Even in mourning, Maria has to work. When you dress brides, you don’t have permission to wear black. Mourning invites conversation, and no bride comes to the dress shop wanting to hear the seamstress’s story. There are no dead husbands here. Maria and Anita alter hope and hem futures.
So they wear shawls, even in the heat of summer. It’s Anita’s idea, and soon she’s storing her pins in the fringe, knotting her measuring tape around her wrist. Maria takes it up too, pretends the shawl is a mantilla, and then when the ends get in the way she knots it up on her head like she’s setting her hair in rollers. It makes her look older, Anita says, as if it’s the garment, not the loss. They both look older. Anita looks better. Anita stretches out her black lace like wings, flared as thick as her skirts. Maria piles hers higher, like a nun trying to push her wimple closer to God.
Three months after Tony, a customer, loud and more fashionable on a budget than anyone should be this far north on the island, bursts into the back room complaining about her veil. The customers aren’t supposed to see Maria and Anita, making alterations for half-imagined white women, so Maria bows her head and puts her needle down.
“--oh my gosh,” the bride says, “that’s so hip. Where did you get it?”
Maria looks up, then to Anita, who makes it clear that yes, the customer means her.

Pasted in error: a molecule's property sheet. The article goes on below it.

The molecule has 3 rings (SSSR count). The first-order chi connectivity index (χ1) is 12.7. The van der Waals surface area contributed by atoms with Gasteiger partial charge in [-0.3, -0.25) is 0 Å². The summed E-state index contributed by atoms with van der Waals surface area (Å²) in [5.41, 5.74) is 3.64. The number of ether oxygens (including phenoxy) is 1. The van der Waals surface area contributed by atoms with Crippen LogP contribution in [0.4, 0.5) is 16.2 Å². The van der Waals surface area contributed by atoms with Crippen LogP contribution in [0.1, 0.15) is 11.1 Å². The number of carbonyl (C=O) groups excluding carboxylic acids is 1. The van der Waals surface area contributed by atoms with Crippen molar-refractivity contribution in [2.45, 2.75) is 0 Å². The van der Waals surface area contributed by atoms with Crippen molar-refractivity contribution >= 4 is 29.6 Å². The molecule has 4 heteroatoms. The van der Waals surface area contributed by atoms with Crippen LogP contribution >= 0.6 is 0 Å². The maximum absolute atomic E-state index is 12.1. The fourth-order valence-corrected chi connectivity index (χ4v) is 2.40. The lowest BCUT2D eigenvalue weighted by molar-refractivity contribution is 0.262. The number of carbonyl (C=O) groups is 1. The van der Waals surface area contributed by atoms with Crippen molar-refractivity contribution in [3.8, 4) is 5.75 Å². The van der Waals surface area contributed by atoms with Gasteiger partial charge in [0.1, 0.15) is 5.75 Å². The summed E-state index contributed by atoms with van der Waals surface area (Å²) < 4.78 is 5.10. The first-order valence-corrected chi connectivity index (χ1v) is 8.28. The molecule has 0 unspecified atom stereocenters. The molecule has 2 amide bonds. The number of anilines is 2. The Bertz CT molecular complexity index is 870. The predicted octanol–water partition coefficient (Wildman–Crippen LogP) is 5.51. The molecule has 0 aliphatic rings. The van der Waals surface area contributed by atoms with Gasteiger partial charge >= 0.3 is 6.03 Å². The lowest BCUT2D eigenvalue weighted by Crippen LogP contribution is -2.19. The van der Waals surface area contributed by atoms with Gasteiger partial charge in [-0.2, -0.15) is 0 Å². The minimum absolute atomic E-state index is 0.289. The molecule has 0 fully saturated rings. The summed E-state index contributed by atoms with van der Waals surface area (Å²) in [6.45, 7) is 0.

She points at her headscarf, barely remembers to say, “This, ma’am?”
“Yeah, that! It’s so pretty.”
From the scraps, Maria won’t say. From my murderer of an ex-boyfriend, whose parents gave me all that would be his, now that he’s in jail. And I only wear it because I can’t shout at the world and blame it for a lesson I shouldn’t have had to learn.
“I made it,” she says instead, because it’s also true. And easier to say, in English.
The bride balls up her long cathedral veil and drops it on the nearest machine. “I think you’ve just solved my problem!”
Two weeks later, the bride comes in for another fitting and Maria wraps her curly brown hair in a beaded scarf, like the women in Paris and Spain and Havana, and yes, San Juan, but she doesn’t mention that. It suits the backless dress well, and the avuncular bride, and Maria seals the scarf with a rhinestone brooch, just small enough that she could believe they’re diamonds.
Maria still remembers her wedding, her long tulle veil, kneeling to the dress forms in the corner like statues of Christ. But that was another life, another place, another world ago, and half in a dream. This is real. And when the bride smiles down at her, Maria gets a return on the happiness and hope she’s supposed to sell.